King had used other mentor programs in the past but with little success, and she was concerned about Masen’s growing anger about his father. That was when she saw the ad in the paper.
At age 9 Masen became MacNaughton’s first field buddy. MacNaughton taught him how to hunt and introduced him to the love of his Heavenly Father. Masen said he and MacNaughton have talked about everything two people could possibly discuss.
Since then Masen, now 15, has forgiven his biological father and professed faith in Christ. When MacNaughton baptized him, four generations of Masen’s family — none of them regular church attendees — came to the baptism.
King is astounded at the gracious young man her son has become, and she credits FITF with helping him relinquish his long-held anger.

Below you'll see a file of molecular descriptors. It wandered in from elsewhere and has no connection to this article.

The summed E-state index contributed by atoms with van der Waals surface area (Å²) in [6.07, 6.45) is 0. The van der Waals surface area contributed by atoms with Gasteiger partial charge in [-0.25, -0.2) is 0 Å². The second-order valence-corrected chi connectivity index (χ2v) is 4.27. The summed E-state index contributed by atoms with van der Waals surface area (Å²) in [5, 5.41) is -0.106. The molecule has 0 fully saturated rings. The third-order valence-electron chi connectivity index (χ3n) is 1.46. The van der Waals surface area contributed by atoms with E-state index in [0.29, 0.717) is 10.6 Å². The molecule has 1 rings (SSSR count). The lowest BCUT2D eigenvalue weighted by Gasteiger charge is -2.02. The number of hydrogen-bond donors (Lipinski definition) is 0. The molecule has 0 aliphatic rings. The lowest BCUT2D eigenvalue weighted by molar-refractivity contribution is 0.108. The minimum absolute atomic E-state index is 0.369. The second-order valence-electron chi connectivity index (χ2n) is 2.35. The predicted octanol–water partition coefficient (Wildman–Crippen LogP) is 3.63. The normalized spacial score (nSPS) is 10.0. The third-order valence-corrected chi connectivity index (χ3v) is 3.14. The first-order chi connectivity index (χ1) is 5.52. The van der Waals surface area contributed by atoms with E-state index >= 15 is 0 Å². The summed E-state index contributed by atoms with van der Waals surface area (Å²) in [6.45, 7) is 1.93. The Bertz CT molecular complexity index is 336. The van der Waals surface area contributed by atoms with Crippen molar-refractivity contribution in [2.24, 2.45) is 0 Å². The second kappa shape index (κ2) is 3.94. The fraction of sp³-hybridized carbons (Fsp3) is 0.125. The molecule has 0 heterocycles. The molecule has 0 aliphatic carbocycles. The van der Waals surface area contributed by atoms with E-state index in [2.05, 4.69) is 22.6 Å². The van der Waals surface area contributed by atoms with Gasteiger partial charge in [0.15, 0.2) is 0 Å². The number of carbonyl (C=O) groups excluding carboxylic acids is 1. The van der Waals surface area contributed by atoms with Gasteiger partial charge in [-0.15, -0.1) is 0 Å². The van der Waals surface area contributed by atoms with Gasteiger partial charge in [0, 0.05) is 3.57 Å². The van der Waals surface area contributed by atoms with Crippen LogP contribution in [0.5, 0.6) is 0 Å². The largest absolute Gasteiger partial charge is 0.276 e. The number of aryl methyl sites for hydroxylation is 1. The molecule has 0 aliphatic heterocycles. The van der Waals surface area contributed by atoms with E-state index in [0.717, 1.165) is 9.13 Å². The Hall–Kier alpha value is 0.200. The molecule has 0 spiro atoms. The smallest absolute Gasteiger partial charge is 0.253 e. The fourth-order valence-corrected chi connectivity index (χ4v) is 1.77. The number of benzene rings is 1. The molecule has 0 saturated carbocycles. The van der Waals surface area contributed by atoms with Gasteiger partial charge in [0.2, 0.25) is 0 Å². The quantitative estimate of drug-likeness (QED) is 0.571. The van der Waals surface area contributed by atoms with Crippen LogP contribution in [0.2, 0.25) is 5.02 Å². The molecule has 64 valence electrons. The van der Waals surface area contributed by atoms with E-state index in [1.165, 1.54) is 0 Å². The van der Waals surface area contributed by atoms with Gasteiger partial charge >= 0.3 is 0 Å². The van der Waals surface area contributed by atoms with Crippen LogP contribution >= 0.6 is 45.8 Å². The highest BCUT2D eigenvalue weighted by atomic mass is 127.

“Scott and [FITF ] have taught Masen to forgive and what it means to truly forgive someone. He is different now because he doesn’t carry that anger with him everywhere he goes.”
“The Tsunami is Coming”
Smithbaker believes defending the cause of the fatherless is a Christian duty and the answer to a national crisis. In the U.S. today more than 40 percent of children — over 25 million — grow up in fatherless homes.
The reasons for the fatherlessness matter little; its effects are the same. Children from fatherless homes commit the majority of murders and make up more than half of the state-prison population. They are more likely to abuse drugs, drop out of school, exhibit violent behavior, and commit suicide.
And as these children become adults, the wounds only fester. “Wounded people wound others,” Smithbaker said. “The tsunami is coming.”
MacNaughton freely quotes passages from the Old Testament and New Testament — including Isaiah 1:17, the FITF theme verse — to demonstrate how the pages of Scripture overflow with calls to defend the fatherless. “The heartbeat of God is for the defenseless and the weak,” MacNaughton said.